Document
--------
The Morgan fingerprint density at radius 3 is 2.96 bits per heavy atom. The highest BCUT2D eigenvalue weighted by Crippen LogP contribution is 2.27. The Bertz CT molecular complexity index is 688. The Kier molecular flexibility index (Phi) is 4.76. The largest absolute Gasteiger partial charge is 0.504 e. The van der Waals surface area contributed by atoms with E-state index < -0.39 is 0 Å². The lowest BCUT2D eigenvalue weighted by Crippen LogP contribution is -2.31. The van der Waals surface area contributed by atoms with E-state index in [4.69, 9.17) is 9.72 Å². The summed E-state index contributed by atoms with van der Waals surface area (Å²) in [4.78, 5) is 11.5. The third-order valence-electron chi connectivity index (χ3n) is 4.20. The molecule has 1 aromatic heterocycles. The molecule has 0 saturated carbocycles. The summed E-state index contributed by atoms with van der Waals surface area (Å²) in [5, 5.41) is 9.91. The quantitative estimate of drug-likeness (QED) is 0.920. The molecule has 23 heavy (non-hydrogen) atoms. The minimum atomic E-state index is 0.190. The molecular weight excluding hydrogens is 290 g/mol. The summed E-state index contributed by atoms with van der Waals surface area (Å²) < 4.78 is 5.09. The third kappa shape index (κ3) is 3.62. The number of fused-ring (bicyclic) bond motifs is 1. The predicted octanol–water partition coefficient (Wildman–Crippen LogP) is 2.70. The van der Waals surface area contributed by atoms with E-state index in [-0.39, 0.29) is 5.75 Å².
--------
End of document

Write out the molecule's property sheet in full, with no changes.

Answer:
The Morgan fingerprint density at radius 3 is 2.96 bits per heavy atom. The highest BCUT2D eigenvalue weighted by Crippen LogP contribution is 2.27. The Bertz CT molecular complexity index is 688. The Kier molecular flexibility index (Phi) is 4.76. The largest absolute Gasteiger partial charge is 0.504 e. The van der Waals surface area contributed by atoms with E-state index < -0.39 is 0 Å². The lowest BCUT2D eigenvalue weighted by Crippen LogP contribution is -2.31. The van der Waals surface area contributed by atoms with E-state index in [4.69, 9.17) is 9.72 Å². The summed E-state index contributed by atoms with van der Waals surface area (Å²) in [4.78, 5) is 11.5. The third-order valence-electron chi connectivity index (χ3n) is 4.20. The molecule has 1 aromatic heterocycles. The molecule has 0 saturated carbocycles. The summed E-state index contributed by atoms with van der Waals surface area (Å²) in [5, 5.41) is 9.91. The quantitative estimate of drug-likeness (QED) is 0.920. The molecule has 23 heavy (non-hydrogen) atoms. The minimum atomic E-state index is 0.190. The molecular weight excluding hydrogens is 290 g/mol. The summed E-state index contributed by atoms with van der Waals surface area (Å²) < 4.78 is 5.09. The third kappa shape index (κ3) is 3.62. The number of fused-ring (bicyclic) bond motifs is 1. The predicted octanol–water partition coefficient (Wildman–Crippen LogP) is 2.70. The van der Waals surface area contributed by atoms with E-state index in [-0.39, 0.29) is 5.75 Å².